Posts Tagged: Reading Discussion

Social Media in Government Reading Discussion: Clay Shirky’s “Cognitive Surplus”

This week, we read Clay Shirky’s Cognitive Surplus Why I assigned this book There are a few different kinds of value that government agencies can wring from social media. The first is simply to use it as a venue for engaging citizens. Another is to listen to citizens as they talk to one another. Still… Read more »

Social Media in Government Reading Discussion: Farhad Manjoo’s “True Enough”

This week, we read Farhad Manjoo’s True Enough: Learning to Live in a Post-Fact Society Why I assigned this reading This is the first book we’ve read that throws some cold water on social media in government. The central thesis–to which we’ve all been exposed–is that people have pretty much made up their minds about… Read more »

Social Media in Government Reading Discussion: Nicholas Carr’s “The Shallows”

This week we read Nicholas Carr’s The Shallows: What the Internet Is Doing to Our Brains. Why I assigned this text Every medium creates its own orthodoxy. You can tweet that. And the reason you can tweet that is because the technical strictures of Twitter push effective tweets to the limits of the sense:syllable ratio,… Read more »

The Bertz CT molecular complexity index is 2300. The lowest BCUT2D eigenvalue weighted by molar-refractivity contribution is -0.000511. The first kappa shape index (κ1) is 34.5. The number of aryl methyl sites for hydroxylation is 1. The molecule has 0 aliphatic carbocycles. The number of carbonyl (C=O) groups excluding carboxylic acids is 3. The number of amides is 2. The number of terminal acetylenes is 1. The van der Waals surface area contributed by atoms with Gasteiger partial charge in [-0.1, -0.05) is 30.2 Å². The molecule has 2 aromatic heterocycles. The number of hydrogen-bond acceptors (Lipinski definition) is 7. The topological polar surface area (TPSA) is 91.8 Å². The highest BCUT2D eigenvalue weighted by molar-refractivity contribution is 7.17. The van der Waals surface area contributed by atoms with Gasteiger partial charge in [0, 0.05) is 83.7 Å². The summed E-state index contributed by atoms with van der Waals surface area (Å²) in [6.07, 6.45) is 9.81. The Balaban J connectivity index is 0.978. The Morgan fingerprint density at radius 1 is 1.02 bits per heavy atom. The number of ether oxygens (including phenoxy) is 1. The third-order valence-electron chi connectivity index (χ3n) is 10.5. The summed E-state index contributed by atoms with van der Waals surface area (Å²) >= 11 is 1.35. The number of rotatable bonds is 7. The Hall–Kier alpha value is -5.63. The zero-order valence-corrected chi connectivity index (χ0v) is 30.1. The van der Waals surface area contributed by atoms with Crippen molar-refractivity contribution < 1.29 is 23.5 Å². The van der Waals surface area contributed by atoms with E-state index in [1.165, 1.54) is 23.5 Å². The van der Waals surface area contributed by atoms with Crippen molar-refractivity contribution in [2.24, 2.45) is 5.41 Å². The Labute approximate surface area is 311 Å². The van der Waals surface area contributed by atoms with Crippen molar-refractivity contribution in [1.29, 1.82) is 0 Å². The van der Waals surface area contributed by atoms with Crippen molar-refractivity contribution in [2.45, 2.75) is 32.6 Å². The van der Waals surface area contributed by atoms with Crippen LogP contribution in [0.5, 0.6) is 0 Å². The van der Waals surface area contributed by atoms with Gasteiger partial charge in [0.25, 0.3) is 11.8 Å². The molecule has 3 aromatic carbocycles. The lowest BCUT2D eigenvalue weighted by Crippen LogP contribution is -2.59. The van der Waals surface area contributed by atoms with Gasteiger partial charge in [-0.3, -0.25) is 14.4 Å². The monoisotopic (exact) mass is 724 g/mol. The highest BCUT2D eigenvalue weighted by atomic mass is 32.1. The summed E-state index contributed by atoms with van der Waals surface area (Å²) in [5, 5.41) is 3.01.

Social Media in Government Reading Discussion: Nicholas Christakis’ Connected

This week, we read selections from Connected, by Nicholas Christakis. Why I Assigned This Text This is the second of two texts that focus exclusively on how social media/social networks function and the relationship between people’s online social behavior and their offline activities. There are a few key concepts that this text brings into sharp… Read more »

Social Media in Government Reading Discussion: Robert Putnam’s Bowling Alone

The Web Manager University launched a pilot 12-week class this week that explores in-depth, the issues pertaining to social media in government. In each class meeting, we read excerpts from one book, listen to (and ask questions of) one expert in a field related the reading and the topic of the day, and then moves… Read more »